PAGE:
If you are toying with the idea of raising a loan to buy a property then it is vital to note that the provisions of home loan differ from one category to another. There are different provisions that come into force for loan taken to buy a house, a plot and a farm house. Let us learn more on this here.
Categories of property loan
Home loans are disbursed to enable buyers to buy a flat or residential house which could even be a property under construction. Land loan, on the other hand, is given for a land which will eventually be used for residential purposes.
For farmhouse, banks usually give loans to build a permanent structure in farm house. These loans are known as ‘agricultural term loans’ or ATLs and are meant for agriculturists.
Loans to build farmhouse
Loans to build farmhouses are treated differently from home loans. Some public lenders give loan for farmhouses. For instance, Central Bank of India runs 'Cent Agri-Farmhouse Scheme' wherein it gives loan for construction, repair, renovation and extension of agri-farmhouses. These loans cover a maximum of 80 percent of the project cost.
Bank of Maharashtra also runs a scheme for construction of farmhouse. The loan of an amount between ₹2 lakh to ₹50 lakh is disbursed only to people engaged in the farming occupation and for a maximum of 75 percent of total construction cost.
Likewise, Bank of Baroda offers loan for construction of farm building structures. This is also exclusive to the people engaged in the occupation of farming. This is given for a maximum of 85 percent of the total cost and there is no cap on the amount of loan.
A few similarities
Before jumping straight into differences, we can first deconstruct the similarities between a home loan and a land loan. Both these categories include due diligence undertaken by lenders. Also, the equated monthly instalments (EMI) options that are offered for these loans and the rules for co-applicants are quite similar for land as well as home loans.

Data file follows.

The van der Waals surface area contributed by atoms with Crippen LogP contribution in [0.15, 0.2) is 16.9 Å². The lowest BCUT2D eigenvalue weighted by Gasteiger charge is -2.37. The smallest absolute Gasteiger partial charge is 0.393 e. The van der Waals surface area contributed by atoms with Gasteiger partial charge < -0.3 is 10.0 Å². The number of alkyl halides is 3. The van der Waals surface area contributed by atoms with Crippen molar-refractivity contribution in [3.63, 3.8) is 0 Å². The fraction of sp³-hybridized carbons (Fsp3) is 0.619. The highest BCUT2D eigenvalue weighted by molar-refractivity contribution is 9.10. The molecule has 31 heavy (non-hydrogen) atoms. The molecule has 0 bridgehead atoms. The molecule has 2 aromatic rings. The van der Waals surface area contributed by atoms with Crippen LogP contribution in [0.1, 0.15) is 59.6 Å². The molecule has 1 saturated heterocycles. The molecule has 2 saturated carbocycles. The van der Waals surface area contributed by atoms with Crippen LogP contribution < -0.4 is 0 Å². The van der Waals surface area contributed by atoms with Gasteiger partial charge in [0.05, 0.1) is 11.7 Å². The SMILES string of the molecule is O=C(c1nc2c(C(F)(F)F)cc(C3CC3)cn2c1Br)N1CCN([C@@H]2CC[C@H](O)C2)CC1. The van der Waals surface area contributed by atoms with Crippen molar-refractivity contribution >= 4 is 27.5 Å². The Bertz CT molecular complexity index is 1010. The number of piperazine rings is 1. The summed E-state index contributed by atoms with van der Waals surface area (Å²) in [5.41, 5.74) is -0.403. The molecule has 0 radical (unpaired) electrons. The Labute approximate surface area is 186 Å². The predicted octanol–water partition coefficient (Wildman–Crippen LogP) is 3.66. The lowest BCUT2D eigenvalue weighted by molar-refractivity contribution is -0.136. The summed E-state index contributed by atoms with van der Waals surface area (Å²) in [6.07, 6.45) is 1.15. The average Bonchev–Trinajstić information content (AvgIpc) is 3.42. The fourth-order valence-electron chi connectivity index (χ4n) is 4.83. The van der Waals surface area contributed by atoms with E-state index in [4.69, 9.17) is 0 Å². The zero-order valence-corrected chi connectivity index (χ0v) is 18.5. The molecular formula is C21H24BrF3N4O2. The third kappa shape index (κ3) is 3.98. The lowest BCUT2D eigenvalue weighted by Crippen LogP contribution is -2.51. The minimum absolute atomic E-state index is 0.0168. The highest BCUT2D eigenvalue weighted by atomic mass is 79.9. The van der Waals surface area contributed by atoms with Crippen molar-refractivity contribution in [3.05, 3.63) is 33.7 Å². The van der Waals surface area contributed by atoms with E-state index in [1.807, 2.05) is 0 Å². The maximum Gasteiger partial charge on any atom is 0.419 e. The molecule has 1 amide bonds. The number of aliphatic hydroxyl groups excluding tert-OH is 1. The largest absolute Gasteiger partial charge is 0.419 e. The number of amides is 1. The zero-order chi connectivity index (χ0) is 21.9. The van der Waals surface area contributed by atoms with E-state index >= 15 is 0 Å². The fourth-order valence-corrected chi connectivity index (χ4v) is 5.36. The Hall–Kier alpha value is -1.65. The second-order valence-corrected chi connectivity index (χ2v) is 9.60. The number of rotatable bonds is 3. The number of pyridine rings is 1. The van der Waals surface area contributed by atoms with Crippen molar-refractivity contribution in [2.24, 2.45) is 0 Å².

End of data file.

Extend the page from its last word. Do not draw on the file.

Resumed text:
Besides this, the process of applying for loan and interest rates are similar for both.
Some key distinctions:
Maximum tenure: Although one can choose the loan tenure based on personal preferences and income flow, the maximum tenure to repay a home loan is 30 years, whereas land loans can be repaid in a maximum time period of 15 years.
Tax benefits: In case of home loans, tax benefits are applicable for both principal and interest. On the contrary, the tax benefits are applicable only to cover construction cost in case of land loans.
Loan to value (LTV): It is the extent of the loan amount that one can get against the value of the property.
In case of home, the loan to value ratio varies between 75 percent to 90 percent and for land loans, this ratio varies between 75 percent to 80 percent. In case of farmhouse construction, the maximum LTV is between 80-85 percent.
In other words, the loan seeker must invest a minimum of 20 percent of the total value of loan, and in case of home loan — the minimum investment is 10 percent.